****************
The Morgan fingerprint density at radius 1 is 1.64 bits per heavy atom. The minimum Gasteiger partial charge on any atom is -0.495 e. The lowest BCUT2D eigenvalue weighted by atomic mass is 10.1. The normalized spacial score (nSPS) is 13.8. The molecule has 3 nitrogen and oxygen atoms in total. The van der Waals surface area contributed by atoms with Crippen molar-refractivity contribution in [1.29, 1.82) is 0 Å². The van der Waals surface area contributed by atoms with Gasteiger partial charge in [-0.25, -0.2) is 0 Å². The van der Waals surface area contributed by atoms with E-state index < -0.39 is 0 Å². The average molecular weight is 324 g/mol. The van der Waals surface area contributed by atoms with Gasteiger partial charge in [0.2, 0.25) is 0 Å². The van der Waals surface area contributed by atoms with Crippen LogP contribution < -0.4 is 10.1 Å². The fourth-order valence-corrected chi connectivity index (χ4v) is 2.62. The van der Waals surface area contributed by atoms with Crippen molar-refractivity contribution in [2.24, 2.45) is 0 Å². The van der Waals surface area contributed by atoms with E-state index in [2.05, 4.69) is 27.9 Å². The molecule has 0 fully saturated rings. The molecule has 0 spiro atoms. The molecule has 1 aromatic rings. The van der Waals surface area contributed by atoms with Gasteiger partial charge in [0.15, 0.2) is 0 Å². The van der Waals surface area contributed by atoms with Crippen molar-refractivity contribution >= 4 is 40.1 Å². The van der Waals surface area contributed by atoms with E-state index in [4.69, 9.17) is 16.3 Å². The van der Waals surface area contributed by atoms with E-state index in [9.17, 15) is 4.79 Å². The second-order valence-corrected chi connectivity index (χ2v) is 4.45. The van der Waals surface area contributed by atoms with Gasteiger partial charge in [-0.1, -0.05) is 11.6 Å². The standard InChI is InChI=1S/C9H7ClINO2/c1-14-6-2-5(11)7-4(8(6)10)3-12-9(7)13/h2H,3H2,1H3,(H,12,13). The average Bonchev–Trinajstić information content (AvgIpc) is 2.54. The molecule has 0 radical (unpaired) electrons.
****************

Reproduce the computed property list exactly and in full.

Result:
The Morgan fingerprint density at radius 1 is 1.64 bits per heavy atom. The minimum Gasteiger partial charge on any atom is -0.495 e. The lowest BCUT2D eigenvalue weighted by atomic mass is 10.1. The normalized spacial score (nSPS) is 13.8. The molecule has 3 nitrogen and oxygen atoms in total. The van der Waals surface area contributed by atoms with Crippen molar-refractivity contribution in [1.29, 1.82) is 0 Å². The van der Waals surface area contributed by atoms with Gasteiger partial charge in [-0.25, -0.2) is 0 Å². The van der Waals surface area contributed by atoms with E-state index < -0.39 is 0 Å². The average molecular weight is 324 g/mol. The van der Waals surface area contributed by atoms with Gasteiger partial charge in [0.2, 0.25) is 0 Å². The van der Waals surface area contributed by atoms with Crippen LogP contribution < -0.4 is 10.1 Å². The fourth-order valence-corrected chi connectivity index (χ4v) is 2.62. The van der Waals surface area contributed by atoms with Crippen molar-refractivity contribution in [2.24, 2.45) is 0 Å². The van der Waals surface area contributed by atoms with E-state index in [2.05, 4.69) is 27.9 Å². The molecule has 0 fully saturated rings. The molecule has 0 spiro atoms. The molecule has 1 aromatic rings. The van der Waals surface area contributed by atoms with Gasteiger partial charge in [0.15, 0.2) is 0 Å². The van der Waals surface area contributed by atoms with Crippen molar-refractivity contribution >= 4 is 40.1 Å². The van der Waals surface area contributed by atoms with E-state index in [4.69, 9.17) is 16.3 Å². The van der Waals surface area contributed by atoms with E-state index in [9.17, 15) is 4.79 Å². The second-order valence-corrected chi connectivity index (χ2v) is 4.45. The van der Waals surface area contributed by atoms with Gasteiger partial charge in [-0.1, -0.05) is 11.6 Å². The standard InChI is InChI=1S/C9H7ClINO2/c1-14-6-2-5(11)7-4(8(6)10)3-12-9(7)13/h2H,3H2,1H3,(H,12,13). The average Bonchev–Trinajstić information content (AvgIpc) is 2.54. The molecule has 0 radical (unpaired) electrons.